Saturday, December 08, 2012

Meeting Alma Lopez: painter of queer saints, mermaids, revolutionaries and goddesses

Audrey, Kittredge Cherry and Alma Lopez with her life-sized “Our Lady”

Artist Alma Lopez, who painted the controversial “Our Lady” and other queer saints, opened her studio to guests for one wonderful weekend in November. I visited with my partner Audrey, who wrote the following report on our experience.

A Visit to Alma Lopez’ Studio
By Audrey

After two years of Kitt’s efforts writing about artist Alma Lopez on the Jesus in Love Blog, we decided it was time to take a field trip to meet the artist in person and see her wonderfully wild and colorful paintings of Our Lady, mermaids, Dyke revolutionaries and Aztec-influenced goddesses.

She invited us to visit when she and her spouse Alicia Gaspar de Alba opened their studio to visitors during Inglewood Open Studios in November.

The adventure began as we navigated the usual Los Angeles freeways, dramatically driving past oil derricks pumping away. It was a beautiful post-election Sunday afternoon in November.

I must admit, I had ulterior motives. I’d seen Lopez’ stunning painting “Anima Sola Sirena” online. It shows a mermaid, or in Spanish a sirena—brilliant almost to the point of iridescence. The work was 3 x 4 feet, but even on a small computer screen, it stood out and drew me in.

Kittredge Cherry and Alma Lopez with her painting “Anima Sola Sirena”

The subject matter of the all-powerful Siren luring this intrepid lesbian duo, made it doubly worthwhile.

Alma’s studio was in a strip-mall complex with other studios just around the corner from the famous Randy’s Donuts restaurant with the giant donut in front. The Mapquest directions should have said “make a right at the donut,” but obviously the Shell gas station had paid for the ad in Mapquest, so it was right at the Shell station instead. Hey, a seashell is the symbol of the goddess of the sea, and she is cunning in how she communicates with mere mortals.

Helpfully, Mapquest pointed out that if we drove past Isis Street we had gone too far. Clearly lesbian goddess energy had a wild sense of humor in this department.

Alma welcomed us with a gentle sophisticated charm; her large one-room studio was alive with colorful mermaids, Che Guevara-era butch women, an erotic portrait of one woman licking the ear of her lover --- ode to love and revolution, and a large poster of Our Lady of Controversy herself.

We felt instantly at home.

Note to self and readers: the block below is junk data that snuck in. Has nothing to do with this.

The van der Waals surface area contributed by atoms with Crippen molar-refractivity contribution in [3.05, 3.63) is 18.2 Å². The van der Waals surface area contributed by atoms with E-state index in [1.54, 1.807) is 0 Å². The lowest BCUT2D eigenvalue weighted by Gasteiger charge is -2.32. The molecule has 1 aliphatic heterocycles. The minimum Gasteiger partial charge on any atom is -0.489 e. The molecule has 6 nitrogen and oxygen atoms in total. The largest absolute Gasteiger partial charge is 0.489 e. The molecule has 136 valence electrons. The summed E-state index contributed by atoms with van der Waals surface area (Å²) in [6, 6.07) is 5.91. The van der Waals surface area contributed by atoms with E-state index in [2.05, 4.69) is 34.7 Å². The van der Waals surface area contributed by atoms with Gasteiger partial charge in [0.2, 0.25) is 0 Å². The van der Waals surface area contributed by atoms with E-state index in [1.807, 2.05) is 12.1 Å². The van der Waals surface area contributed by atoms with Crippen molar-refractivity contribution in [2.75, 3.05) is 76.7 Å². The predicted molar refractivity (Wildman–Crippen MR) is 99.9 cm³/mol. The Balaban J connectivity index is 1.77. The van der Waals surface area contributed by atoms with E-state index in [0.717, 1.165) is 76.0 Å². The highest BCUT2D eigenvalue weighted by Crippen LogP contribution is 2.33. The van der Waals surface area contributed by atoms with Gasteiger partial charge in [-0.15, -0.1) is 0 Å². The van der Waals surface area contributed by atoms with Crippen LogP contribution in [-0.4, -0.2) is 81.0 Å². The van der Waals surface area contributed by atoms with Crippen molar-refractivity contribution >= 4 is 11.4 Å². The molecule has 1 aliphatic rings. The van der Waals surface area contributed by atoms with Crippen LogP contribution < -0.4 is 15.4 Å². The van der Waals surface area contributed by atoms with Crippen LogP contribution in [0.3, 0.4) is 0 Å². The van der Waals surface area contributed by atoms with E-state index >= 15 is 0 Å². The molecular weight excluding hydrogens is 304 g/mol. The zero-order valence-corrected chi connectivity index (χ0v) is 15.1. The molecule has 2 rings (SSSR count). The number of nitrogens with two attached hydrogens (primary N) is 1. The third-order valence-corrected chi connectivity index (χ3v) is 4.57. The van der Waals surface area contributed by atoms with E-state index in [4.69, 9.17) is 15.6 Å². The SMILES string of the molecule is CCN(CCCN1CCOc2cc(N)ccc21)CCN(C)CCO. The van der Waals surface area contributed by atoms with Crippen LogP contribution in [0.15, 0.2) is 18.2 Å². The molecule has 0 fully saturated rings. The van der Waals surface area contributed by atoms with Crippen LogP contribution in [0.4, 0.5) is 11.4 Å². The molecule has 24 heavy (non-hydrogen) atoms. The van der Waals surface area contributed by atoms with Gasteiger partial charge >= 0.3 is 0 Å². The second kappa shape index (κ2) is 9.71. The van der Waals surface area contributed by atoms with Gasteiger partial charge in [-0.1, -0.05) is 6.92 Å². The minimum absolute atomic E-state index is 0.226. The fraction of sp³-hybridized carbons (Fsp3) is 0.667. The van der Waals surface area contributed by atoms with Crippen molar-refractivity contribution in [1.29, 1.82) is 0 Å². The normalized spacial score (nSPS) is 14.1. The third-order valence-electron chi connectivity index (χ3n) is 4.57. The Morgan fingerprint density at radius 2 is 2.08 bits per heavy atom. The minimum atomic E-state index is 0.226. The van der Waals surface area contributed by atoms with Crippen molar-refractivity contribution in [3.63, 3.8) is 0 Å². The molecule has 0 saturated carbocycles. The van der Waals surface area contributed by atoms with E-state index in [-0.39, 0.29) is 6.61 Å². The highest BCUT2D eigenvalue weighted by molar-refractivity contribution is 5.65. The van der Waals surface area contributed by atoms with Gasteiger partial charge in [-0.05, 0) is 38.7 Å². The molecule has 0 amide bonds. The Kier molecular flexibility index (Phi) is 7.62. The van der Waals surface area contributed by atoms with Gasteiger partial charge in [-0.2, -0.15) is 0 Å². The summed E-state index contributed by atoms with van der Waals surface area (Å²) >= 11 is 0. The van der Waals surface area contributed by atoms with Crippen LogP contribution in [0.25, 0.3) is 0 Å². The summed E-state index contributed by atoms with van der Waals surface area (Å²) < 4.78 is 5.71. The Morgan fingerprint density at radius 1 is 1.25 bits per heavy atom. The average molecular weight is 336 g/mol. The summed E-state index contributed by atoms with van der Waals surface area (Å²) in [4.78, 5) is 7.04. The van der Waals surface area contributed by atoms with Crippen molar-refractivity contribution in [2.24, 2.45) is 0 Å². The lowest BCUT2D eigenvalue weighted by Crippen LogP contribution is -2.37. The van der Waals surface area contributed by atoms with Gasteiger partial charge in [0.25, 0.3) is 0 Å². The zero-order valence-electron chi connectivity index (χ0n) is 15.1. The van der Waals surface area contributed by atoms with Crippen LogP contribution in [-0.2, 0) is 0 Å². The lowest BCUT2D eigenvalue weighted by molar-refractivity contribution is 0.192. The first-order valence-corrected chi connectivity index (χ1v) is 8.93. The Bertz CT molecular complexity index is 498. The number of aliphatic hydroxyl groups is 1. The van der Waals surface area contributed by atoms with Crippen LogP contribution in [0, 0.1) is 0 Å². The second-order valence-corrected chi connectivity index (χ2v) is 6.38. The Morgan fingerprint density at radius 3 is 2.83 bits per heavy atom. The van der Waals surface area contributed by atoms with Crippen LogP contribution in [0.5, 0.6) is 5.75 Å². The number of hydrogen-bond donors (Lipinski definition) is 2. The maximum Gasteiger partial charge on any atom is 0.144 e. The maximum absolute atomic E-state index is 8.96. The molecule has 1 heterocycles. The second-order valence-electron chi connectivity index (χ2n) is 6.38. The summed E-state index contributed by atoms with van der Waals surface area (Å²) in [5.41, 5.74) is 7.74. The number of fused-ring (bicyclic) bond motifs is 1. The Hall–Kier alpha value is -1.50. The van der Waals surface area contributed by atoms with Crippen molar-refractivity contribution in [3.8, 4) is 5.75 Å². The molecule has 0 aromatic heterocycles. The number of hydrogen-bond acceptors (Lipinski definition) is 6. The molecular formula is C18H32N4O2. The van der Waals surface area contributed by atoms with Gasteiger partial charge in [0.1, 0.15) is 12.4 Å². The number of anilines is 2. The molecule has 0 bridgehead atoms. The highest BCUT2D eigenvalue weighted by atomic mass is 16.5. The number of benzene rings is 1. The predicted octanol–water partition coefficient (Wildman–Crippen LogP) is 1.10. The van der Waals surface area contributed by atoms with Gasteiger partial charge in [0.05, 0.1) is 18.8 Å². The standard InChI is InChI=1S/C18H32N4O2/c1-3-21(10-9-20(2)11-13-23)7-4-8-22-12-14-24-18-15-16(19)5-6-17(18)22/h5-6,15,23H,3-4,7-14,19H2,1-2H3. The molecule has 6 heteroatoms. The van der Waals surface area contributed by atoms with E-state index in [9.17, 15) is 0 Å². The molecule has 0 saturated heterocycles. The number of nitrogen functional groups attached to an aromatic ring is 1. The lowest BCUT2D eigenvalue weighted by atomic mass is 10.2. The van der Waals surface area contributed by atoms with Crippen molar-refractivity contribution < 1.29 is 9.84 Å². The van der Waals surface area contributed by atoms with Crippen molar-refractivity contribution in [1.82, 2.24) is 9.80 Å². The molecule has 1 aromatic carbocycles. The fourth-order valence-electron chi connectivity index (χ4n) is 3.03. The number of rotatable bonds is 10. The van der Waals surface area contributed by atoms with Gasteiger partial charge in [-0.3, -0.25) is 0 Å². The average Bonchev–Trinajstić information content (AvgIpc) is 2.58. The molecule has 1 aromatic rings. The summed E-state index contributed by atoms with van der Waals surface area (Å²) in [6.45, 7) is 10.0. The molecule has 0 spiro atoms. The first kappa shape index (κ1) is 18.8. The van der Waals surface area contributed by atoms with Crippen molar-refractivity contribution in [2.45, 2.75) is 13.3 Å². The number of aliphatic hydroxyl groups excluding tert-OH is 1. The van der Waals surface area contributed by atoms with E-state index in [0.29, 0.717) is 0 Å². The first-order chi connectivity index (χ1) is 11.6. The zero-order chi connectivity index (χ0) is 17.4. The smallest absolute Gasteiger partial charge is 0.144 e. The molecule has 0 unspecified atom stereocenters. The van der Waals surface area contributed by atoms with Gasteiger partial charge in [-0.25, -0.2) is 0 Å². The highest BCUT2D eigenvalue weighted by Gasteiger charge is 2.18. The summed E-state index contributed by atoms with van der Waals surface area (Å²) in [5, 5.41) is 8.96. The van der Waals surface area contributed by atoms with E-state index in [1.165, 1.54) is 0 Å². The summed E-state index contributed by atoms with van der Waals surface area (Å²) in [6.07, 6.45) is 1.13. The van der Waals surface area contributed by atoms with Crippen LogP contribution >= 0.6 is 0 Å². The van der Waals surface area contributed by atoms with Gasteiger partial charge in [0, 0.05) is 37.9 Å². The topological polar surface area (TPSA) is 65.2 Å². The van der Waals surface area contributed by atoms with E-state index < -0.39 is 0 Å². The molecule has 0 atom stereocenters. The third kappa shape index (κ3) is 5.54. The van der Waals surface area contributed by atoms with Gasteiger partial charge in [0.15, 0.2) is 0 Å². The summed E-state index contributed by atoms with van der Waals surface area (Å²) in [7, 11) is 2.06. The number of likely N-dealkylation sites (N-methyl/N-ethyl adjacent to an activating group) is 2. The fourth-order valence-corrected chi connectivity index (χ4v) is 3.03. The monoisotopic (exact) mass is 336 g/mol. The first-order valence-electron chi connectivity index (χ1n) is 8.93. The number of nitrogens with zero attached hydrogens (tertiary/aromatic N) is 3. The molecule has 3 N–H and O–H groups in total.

Studio of Alma Lopez and Alicia Gaspar de Alba

Alma explained that an Aztec motif in the cape worn by Our Lady hinted at the matrilineal roots of Guadalupe. A large disk carved with the moon goddess Coyolxauhqui, dismembered, was literally dug up in Mexico City in the 1970s. The woman who made this historic anthropological discovery was a lesbian.

Alma’s eyes flashed in frustration when she told how people protested her vision of Our Lady with her belly and legs exposed, but Jesus is worshiped wearing only a loincloth.

As we conversed about monarch butterflies migrating from Mexico, as we gazed at a butch Siren holding a huge butterfly over her body, the power of women was alive in the form of insects, sea-women and political commentary about the meaning of immigration itself.

Audrey with big paintings by Alma Lopez, including a butch mermaid in the center.

Alma’s spouse Alicia was away during our visit, but Alma introduced us to her books, including the lesbian historical novel Sor Juana’s Second Dream. Other powerful lesbians drifted or maybe flew into the studio and were drawn into the circle of love. Alma introduced Kitt as the blogger who got people to write letters of support when an Our Lady show in Ireland was attacked by Christian fundamentalists. A film maker had us pose for a photo right in front of the life-sized Our Lady of Controversy. She got all of us to show off our dyke attitude with flair, just as Our Lady did.

To say that I was completely intoxicated with the power and mystery of the fish-women of the sea is an understatement.

Alma’s big banners of “queer saints” hung on one wall. The women in the studio grew quiet as Alma told us their stories, like how Santa Lucia’s eyes were plucked out when she refused to marry. Alma explained that these martyrs protected their virginity to the death not so much out of faith, but because they were lesbians--and that she would do the same if forced to marry a man!

Professor Lopez had triumphed over right-wing attacks on her work, and had stood as firm as the pre-Columbian Goddess herself. In fact, she stood solidly with just as much dyke attitude as Our Lady!

After our time travel to goddess-time, Alma and Kitt exchanged books and autographs companionably. The signed poster of Our Lady will make a welcome addition to our home, but the real question is, “How will we be able to handle all this powerful lesbian energy? And where do we go from here?”

Kitt with Our Lady

Related links:

Were some Catholic saints transgender? Berkeley show raises eyebrows (Religion News Service)

Our Lady and Queer Saints art attacked as blasphemy - Show support now! (Jesus in Love)

This post is part of the Artists series by Kittredge Cherry at the Jesus in Love Blog. The series profiles artists who use lesbian, gay, bisexual, transgender (LGBT) and queer spiritual and religious imagery.

1 comment:

CJ Barker said...
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